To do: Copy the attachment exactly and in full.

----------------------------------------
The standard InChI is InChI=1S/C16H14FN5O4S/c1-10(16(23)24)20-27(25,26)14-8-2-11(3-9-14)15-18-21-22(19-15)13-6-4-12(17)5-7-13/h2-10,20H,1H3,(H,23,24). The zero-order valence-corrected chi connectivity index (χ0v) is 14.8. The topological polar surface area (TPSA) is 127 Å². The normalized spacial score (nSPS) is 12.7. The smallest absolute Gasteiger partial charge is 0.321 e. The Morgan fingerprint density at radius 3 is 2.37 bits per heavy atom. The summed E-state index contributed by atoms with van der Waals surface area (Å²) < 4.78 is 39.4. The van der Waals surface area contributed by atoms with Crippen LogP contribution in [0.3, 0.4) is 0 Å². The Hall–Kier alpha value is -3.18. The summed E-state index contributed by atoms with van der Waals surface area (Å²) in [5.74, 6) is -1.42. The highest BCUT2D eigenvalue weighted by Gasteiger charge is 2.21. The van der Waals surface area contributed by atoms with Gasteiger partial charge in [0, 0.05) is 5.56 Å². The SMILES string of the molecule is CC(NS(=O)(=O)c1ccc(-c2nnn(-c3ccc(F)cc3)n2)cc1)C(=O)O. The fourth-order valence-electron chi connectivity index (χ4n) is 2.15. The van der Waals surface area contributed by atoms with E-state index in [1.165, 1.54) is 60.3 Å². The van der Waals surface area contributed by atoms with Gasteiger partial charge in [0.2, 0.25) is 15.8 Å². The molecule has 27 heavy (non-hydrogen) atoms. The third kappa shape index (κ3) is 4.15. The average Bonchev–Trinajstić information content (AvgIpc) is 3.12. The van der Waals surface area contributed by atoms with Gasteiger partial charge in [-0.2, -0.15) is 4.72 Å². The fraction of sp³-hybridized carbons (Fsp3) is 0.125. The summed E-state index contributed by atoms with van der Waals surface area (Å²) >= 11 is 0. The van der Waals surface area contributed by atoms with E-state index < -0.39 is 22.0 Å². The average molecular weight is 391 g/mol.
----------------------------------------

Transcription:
The standard InChI is InChI=1S/C16H14FN5O4S/c1-10(16(23)24)20-27(25,26)14-8-2-11(3-9-14)15-18-21-22(19-15)13-6-4-12(17)5-7-13/h2-10,20H,1H3,(H,23,24). The zero-order valence-corrected chi connectivity index (χ0v) is 14.8. The topological polar surface area (TPSA) is 127 Å². The normalized spacial score (nSPS) is 12.7. The smallest absolute Gasteiger partial charge is 0.321 e. The Morgan fingerprint density at radius 3 is 2.37 bits per heavy atom. The summed E-state index contributed by atoms with van der Waals surface area (Å²) < 4.78 is 39.4. The van der Waals surface area contributed by atoms with Crippen LogP contribution in [0.3, 0.4) is 0 Å². The Hall–Kier alpha value is -3.18. The summed E-state index contributed by atoms with van der Waals surface area (Å²) in [5.74, 6) is -1.42. The highest BCUT2D eigenvalue weighted by Gasteiger charge is 2.21. The van der Waals surface area contributed by atoms with Gasteiger partial charge in [0, 0.05) is 5.56 Å². The SMILES string of the molecule is CC(NS(=O)(=O)c1ccc(-c2nnn(-c3ccc(F)cc3)n2)cc1)C(=O)O. The fourth-order valence-electron chi connectivity index (χ4n) is 2.15. The van der Waals surface area contributed by atoms with E-state index in [1.165, 1.54) is 60.3 Å². The van der Waals surface area contributed by atoms with Gasteiger partial charge in [0.2, 0.25) is 15.8 Å². The molecule has 27 heavy (non-hydrogen) atoms. The third kappa shape index (κ3) is 4.15. The average Bonchev–Trinajstić information content (AvgIpc) is 3.12. The van der Waals surface area contributed by atoms with Gasteiger partial charge in [-0.2, -0.15) is 4.72 Å². The fraction of sp³-hybridized carbons (Fsp3) is 0.125. The summed E-state index contributed by atoms with van der Waals surface area (Å²) >= 11 is 0. The van der Waals surface area contributed by atoms with E-state index < -0.39 is 22.0 Å². The average molecular weight is 391 g/mol.